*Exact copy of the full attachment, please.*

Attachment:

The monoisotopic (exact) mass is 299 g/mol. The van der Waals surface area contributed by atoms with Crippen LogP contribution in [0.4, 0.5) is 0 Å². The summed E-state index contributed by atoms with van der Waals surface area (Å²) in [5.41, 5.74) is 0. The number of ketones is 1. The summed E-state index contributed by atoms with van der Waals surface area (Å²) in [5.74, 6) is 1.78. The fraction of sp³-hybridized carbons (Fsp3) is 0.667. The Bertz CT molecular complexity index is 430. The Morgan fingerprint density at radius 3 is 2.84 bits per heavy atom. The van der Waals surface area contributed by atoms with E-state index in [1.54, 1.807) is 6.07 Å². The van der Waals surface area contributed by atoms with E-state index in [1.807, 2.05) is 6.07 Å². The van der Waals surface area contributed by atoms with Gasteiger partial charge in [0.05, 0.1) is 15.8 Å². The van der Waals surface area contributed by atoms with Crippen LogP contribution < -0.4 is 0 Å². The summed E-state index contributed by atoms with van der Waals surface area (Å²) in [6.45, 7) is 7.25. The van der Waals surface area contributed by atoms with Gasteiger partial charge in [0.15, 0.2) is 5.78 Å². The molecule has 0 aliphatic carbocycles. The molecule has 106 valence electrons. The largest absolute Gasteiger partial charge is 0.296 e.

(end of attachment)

The monoisotopic (exact) mass is 299 g/mol. The van der Waals surface area contributed by atoms with Crippen LogP contribution in [0.4, 0.5) is 0 Å². The summed E-state index contributed by atoms with van der Waals surface area (Å²) in [5.41, 5.74) is 0. The number of ketones is 1. The summed E-state index contributed by atoms with van der Waals surface area (Å²) in [5.74, 6) is 1.78. The fraction of sp³-hybridized carbons (Fsp3) is 0.667. The Bertz CT molecular complexity index is 430. The Morgan fingerprint density at radius 3 is 2.84 bits per heavy atom. The van der Waals surface area contributed by atoms with E-state index in [1.54, 1.807) is 6.07 Å². The van der Waals surface area contributed by atoms with E-state index in [1.807, 2.05) is 6.07 Å². The van der Waals surface area contributed by atoms with Gasteiger partial charge in [0.05, 0.1) is 15.8 Å². The van der Waals surface area contributed by atoms with Crippen LogP contribution < -0.4 is 0 Å². The summed E-state index contributed by atoms with van der Waals surface area (Å²) in [6.45, 7) is 7.25. The van der Waals surface area contributed by atoms with Gasteiger partial charge in [0.15, 0.2) is 5.78 Å². The molecule has 0 aliphatic carbocycles. The molecule has 106 valence electrons. The largest absolute Gasteiger partial charge is 0.296 e.